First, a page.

Saturday, December 16, 2017
Tampa Bay Buccaneers

Saints will test Bucs defense

TAMPA

In the evaluation of a quarterback, one must first weigh his impact upon the game. After that, you contemplate the statistics. Then you consider the nuances.

After that, you come to this conclusion:

Drew Brees, technically, is a bit better than Geno Smith.

Uh-oh.

Let's see: Entering Thursday, Brees had played in 170 more games than Smith, and he had thrown for 325 more touchdowns, and he had passed for 46,020 more yards, a great many of them against the Bucs. Using the nifty Geno-to-Drew calculator, Smith's 256 yards last week would have translated to, oh, about 415 by Brees.

Just asking: But do you still feel good about the Bucs defense?

I know, I know. Last week, the defense had enough moments to make you think. Opposing wide receivers weren't running relay races to the end zone the way they were last year. The opposing quarterback didn't have enough time to plan a vacation. This time, the Bucs actually had a bit of scrap, which, frankly, made them look a lot better than they actually were. Playing against a rookie quarterback will do that for a defense.

Still, they gave up 22 first downs.

Still, Smith went 8-of-12 in the fourth quarter.

Still, the Jets went 50 yards in the last 34 seconds to win.

The thing is the Bucs defense gets somewhat of a pass simply because it looked so much less befuddled than the offense. (Who doesn't?) Greg Schiano had a bad weekend, and there are so many things stuffed into Josh Freeman's helmet these days, it's a wonder he can communicate at all.

Along the way, however, the defense had some spotty play, too.

For instance, it allowed Smith a rating of 80.6.

For instance, it gave up five passes of more than 20 yards and another five of 13 or more.

For instance, it seemed to think tight end Kellen Winslow is still on its team.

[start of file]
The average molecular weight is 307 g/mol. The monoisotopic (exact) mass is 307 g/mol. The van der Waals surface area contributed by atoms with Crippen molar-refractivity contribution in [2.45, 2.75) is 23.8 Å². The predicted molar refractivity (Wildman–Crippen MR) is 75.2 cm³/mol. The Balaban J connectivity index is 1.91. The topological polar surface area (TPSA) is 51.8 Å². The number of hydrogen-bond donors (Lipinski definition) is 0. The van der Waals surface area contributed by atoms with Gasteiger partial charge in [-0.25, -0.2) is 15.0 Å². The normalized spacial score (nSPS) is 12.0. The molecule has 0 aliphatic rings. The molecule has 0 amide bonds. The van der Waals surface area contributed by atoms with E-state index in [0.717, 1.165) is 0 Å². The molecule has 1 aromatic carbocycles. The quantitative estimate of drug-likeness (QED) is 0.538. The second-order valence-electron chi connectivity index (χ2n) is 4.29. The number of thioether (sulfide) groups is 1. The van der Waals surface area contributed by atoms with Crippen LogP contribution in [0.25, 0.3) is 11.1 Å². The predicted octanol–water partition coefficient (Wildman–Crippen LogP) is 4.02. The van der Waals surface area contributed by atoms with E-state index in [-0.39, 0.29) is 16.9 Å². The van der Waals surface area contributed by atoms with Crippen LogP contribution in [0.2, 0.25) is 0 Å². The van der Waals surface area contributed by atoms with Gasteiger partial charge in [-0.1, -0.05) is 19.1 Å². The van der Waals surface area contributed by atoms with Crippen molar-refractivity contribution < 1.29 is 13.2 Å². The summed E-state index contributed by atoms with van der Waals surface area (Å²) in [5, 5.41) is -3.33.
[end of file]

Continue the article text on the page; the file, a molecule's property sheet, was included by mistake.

"Do I think we played well enough?" Schiano said. "No, I think we have so much better to play. But we definitely improved. Certainly, a test is coming that is one of the top-three tests in the league. We will see quickly how much better we have become."

A lot of how you judge the Bucs defense from Sunday depends on how you judge Smith. If you think he is going to be a rookie star, a Russell Wilson or a Robert Griffin III, then the Bucs played okay. Except for Smith's scrambles, the Jets only ran for 43 yards, and the Bucs had five sacks. Cornerback Darrelle Revis spent most of the afternoon guarding decoys.

But if you remember that these were the first snaps ever taken by Smith, then you probably expected a little more from the Bucs, especially in the final quarter. That is where the very good defenses turn off the light. This one didn't. It made repeated penalties. It allowed too many third downs.

Time was a rookie quarterback was an in-between meals snack for the Bucs. They would hit him and harass him and get after him so hard that the quarterback seemed to forget what sport he was playing.

Were the Bucs good enough?

No, they weren't.

"In hindsight, after watching the film, we didn't feel that way," said defensive coordinator Bill Sheridan. "There were two areas where we thought we could be distinctly better. One was third down. Not that they killed us, but in our weekly measurements, we didn't reach our goal. We wouldn't view anybody being good enough on third down. Then tied in with that was quarterback efficiency. Not that it was off the scale for them, but we thought we could have done a lot better and put ourselves in position to secure the win there at the end."

What more can the Bucs do? They can defend the deep middle. They can contain a running quarterback. They can shut down the penalties, which gave the Jets five first downs. And they can get a sack or two from their defensive line, which only had one of the five Bucs sacks.

"If you look at the plays we did get the sacks on, I thought we were creating pressure with our down guys," Sheridan said. "They may have been chewing up the protection and allowing some second-level guys to come clean. Maybe our numbers didn't show it, but I thought we had a very aggressive up-the-field push in the pocket."

Is there hope? Yeah, there is. Revis erases much of the field for an opponent. That helps. Penalties aside, linebacker Lavonte David is excellent. And Sheridan raved about defensive tackle Gerald McCoy on Thursday.

"He's definitely someone who has to be game-planned against," Sheridan said, "because he can be unstoppable. He's definitely a nightmare for opposing teams. You better figure out how you're going to try to block him in pass protection and how you're going to take care of him in the run game as well. Gerald is a potentially dominant player week-in and week-out."

In other words, there is better personnel on defense than a year ago. But the Bucs need to raise their standards. If this team is going to win, after all, it won't be because of the offense. The Bucs need to control third downs. They need to stop the big plays.

No rush, guys.

Any time between now and Sunday will do.

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